Arundel and South Downs (UK Parliament constituency)

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Coordinates: 51°51′22″N 0°33′32″W / 51.856°N 0.559°W / 51.856; -0.559

Arundel and South Downs
County constituency
for the House of Commons
Outline map
Boundary of Arundel and South Downs in West Sussex.
Outline map
Location of West Sussex within England.
County West Sussex
Population 97,267 (2011 census)[1]
Electorate 76,697 (December 2010)[2]
Major settlements Arundel, Hassocks, Petworth, Pulborough and Steyning
Current constituency
Created 1997
Member of parliament Nick Herbert (Conservative)
Number of members One
Created from Arundel and Horsham
European Parliament constituency South East England

Arundel and South Downs /ˈærʉndəl ənd sθ dnz/ is a constituency[n 1] represented in the House of Commons of the UK Parliament since 2005 by Nick Herbert of the Conservative Party.[n 2]


The constituency contains the town of Arundel, and many villages and hamlets along the South Downs, including Petworth, Pulborough and Steyning./stɛnɪŋ/

Boundary review[edit]

Following their review of parliamentary boundaries in West Sussex, the Boundary Commission for England made alterations to all existing constituencies to deal with population changes. The Arundel and South Downs constituency was created with the following electoral wards:


Arundel and South Downs and its predecessor seats have in the 20th century been a Conservative Party stronghold.

The incumbent had national media coverage in the run-up to the 2005 general election due to the deselection requested by the party leader of its sitting Conservative member, Howard Flight a member of Conservative Way Forward who proposed that if elected, spending cuts could be more severe than set out in the small cuts in the 2005 manifesto, in other words in his opinion to this audience he thought the party would likely stray in actual policy from what had been publicized. He had represented the constituency since its creation at the 1997 general election. Anne Marie Morris, Laura Sandys and Nick Herbert put themselves forward for nomination as replacement candidates. The chosen candidate, Nick Herbert, won the seat at the election.[3] Morris and Sandys became MPs elsewhere in 2010.

In their recommendations, the Boundary Commission for England initially suggested calling the new constituency Chanctonbury after Chanctonbury Ring, an ancient hill fort at its centre. This name was rejected during the local inquiry process at which the current name was chosen.[4]

Prior to 1997, this seat had been split between other constituencies. Between 1983 and 1997, the town of Arundel had been part of the eponymous Arundel constituency, which also included the towns of Bognor Regis and Littlehampton, and the area of the South Downs had been part of the Horsham constituency.

Between 1974 and 1983, much of the South Downs area was part of the Shoreham constituency, with the town of Arundel remaining in the Arundel constituency.

Prior to 1974, the seat was largely part of the Arundel and Shoreham constituency.

Members of Parliament[edit]

Election Member[5] Party
1997 Howard Flight Conservative
2005 Nick Herbert Conservative


Elections in the 2010s[edit]

General Election 2015: Arundel and South Downs[6]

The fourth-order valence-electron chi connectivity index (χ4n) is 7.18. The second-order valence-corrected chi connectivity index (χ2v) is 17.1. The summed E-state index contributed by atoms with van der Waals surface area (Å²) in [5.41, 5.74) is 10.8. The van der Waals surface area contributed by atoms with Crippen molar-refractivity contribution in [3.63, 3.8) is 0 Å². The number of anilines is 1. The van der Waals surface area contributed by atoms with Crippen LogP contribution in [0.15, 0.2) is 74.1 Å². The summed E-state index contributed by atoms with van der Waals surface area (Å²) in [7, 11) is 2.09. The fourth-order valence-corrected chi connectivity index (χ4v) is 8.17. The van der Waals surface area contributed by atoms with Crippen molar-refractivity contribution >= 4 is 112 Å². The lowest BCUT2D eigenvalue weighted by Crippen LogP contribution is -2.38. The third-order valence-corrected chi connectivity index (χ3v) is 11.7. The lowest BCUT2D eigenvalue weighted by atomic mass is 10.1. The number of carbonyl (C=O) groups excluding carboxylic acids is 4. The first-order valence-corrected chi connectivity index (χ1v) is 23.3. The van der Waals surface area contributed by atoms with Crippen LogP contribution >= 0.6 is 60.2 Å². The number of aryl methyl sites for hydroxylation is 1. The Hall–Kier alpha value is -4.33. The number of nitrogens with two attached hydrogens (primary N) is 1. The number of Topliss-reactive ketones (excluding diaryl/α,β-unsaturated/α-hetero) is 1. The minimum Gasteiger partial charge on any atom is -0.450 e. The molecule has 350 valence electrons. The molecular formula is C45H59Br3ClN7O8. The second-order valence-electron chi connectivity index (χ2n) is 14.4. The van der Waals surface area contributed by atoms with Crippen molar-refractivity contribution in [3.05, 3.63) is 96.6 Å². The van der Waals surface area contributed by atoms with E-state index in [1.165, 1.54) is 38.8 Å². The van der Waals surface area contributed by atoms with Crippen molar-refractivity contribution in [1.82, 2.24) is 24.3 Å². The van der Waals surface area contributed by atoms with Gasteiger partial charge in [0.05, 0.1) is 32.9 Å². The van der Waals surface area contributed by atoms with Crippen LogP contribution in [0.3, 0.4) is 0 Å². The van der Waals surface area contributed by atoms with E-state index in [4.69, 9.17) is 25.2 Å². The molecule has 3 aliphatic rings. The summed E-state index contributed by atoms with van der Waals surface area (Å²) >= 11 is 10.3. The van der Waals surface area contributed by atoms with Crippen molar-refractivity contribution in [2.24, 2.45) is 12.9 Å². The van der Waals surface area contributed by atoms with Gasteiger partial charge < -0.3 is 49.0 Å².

Party Candidate Votes % ±%
UKIP Peter Grace
Liberal Democrat Shweta Kapadia
Labour Christopher Wellbelove
Conservative Nick Herbert
Green Isabel Thurston
General Election 2010: Arundel and South Downs
Party Candidate Votes % ±%
Conservative Nick Herbert 32,333 57.8 +8.0
Liberal Democrat Derek Deedman 15,642 27.9 +0.8
Labour Tim Lunnon 4,835 8.6 −8.5
UKIP Stuart Bower 3,172 5.7 +0.3
Majority 16,691 29.9
Turnout 55,982 72.2 +1.4
Conservative hold Swing +3.0

Elections in the 2000s[edit]

General Election 2005: Arundel and South Downs
Party Candidate Votes % ±%
Conservative Nick Herbert 24,752 49.8 −2.4
Liberal Democrat Derek Deedman 13,443 27.1 +4.7
Labour Sharon Whitlam 8,482 17.1 −3.6
UKIP Andrew Moffat 2,700 5.4 +0.7
Protest Vote Party Mark Stack 313 0.6 +0.6
Majority 11,309 22.8
Turnout 49,690 68.5 3.8
Conservative hold Swing −3.5
General Election 2001: Arundel and South Downs
Party Candidate Votes % ±%
Conservative Howard Flight 23,969 52.2 −0.9
Liberal Democrat Derek R. Deedman 10,265 22.4 −3.4
Labour Charles S. Taylor 9,488 20.7 +2.4
UKIP Robert Perrin 2,167 4.7 +1.8
Majority 13,704 29.8
Turnout 45,889 64.7 −10.8
Conservative hold Swing

Elections in the 1990s[edit]

General Election 1997: Arundel and South Downs
Party Candidate Votes % ±%
Conservative Howard Flight 27,251 53.1 N/A
Liberal Democrat John M. Goss 13,216 25.7 N/A
Labour Richard Black 9,376 18.3 N/A
UKIP James T. Herbert 1,494 2.9 N/A
Majority 14,035 27.3 N/A
Turnout 51,337 75.5 N/A
Conservative win (new seat)

See also[edit]

Notes and references[edit]

  1. ^ A county constituency (for the purposes of election expenses and type of returning officer)
  2. ^ As with all constituencies, the constituency elects one Member of Parliament (MP) by the first past the post system of election at least every five years.
  1. ^ "Usual Resident Population, 2011". Neighbourhood Statistics. Office for National Statistics. Retrieved 26 January 2015. 
  2. ^ "Electorate Figures - Boundary Commission for England". 2011 Electorate Figures. Boundary Commission for England. 4 March 2011. Retrieved 13 March 2011. 
  3. ^
  4. ^ Boundary Commission for England, fourth periodic report, 1995
  5. ^ Leigh Rayment's Historical List of MPs – Constituencies beginning with "A" (part 3)[self-published source][better source needed]
  6. ^ [1]